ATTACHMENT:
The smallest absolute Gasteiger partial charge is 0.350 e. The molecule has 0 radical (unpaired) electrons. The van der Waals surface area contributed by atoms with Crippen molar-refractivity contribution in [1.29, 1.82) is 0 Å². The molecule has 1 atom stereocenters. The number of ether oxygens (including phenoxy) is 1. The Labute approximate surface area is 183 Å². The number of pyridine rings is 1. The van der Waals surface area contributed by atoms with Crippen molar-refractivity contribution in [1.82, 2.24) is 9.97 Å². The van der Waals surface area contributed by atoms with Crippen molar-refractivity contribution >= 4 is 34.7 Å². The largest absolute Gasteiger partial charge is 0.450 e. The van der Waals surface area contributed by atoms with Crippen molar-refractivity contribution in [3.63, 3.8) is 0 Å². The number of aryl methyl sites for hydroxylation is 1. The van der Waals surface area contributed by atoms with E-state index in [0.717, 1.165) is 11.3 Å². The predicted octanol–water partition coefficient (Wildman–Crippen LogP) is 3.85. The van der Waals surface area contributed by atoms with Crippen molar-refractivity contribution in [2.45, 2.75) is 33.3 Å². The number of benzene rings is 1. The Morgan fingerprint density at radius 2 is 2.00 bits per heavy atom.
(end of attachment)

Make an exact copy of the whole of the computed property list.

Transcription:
The smallest absolute Gasteiger partial charge is 0.350 e. The molecule has 0 radical (unpaired) electrons. The van der Waals surface area contributed by atoms with Crippen molar-refractivity contribution in [1.29, 1.82) is 0 Å². The molecule has 1 atom stereocenters. The number of ether oxygens (including phenoxy) is 1. The Labute approximate surface area is 183 Å². The number of pyridine rings is 1. The van der Waals surface area contributed by atoms with Crippen molar-refractivity contribution in [1.82, 2.24) is 9.97 Å². The van der Waals surface area contributed by atoms with Crippen molar-refractivity contribution >= 4 is 34.7 Å². The largest absolute Gasteiger partial charge is 0.450 e. The van der Waals surface area contributed by atoms with Crippen molar-refractivity contribution in [3.63, 3.8) is 0 Å². The number of aryl methyl sites for hydroxylation is 1. The van der Waals surface area contributed by atoms with E-state index in [0.717, 1.165) is 11.3 Å². The predicted octanol–water partition coefficient (Wildman–Crippen LogP) is 3.85. The van der Waals surface area contributed by atoms with Crippen molar-refractivity contribution in [2.45, 2.75) is 33.3 Å². The number of benzene rings is 1. The Morgan fingerprint density at radius 2 is 2.00 bits per heavy atom.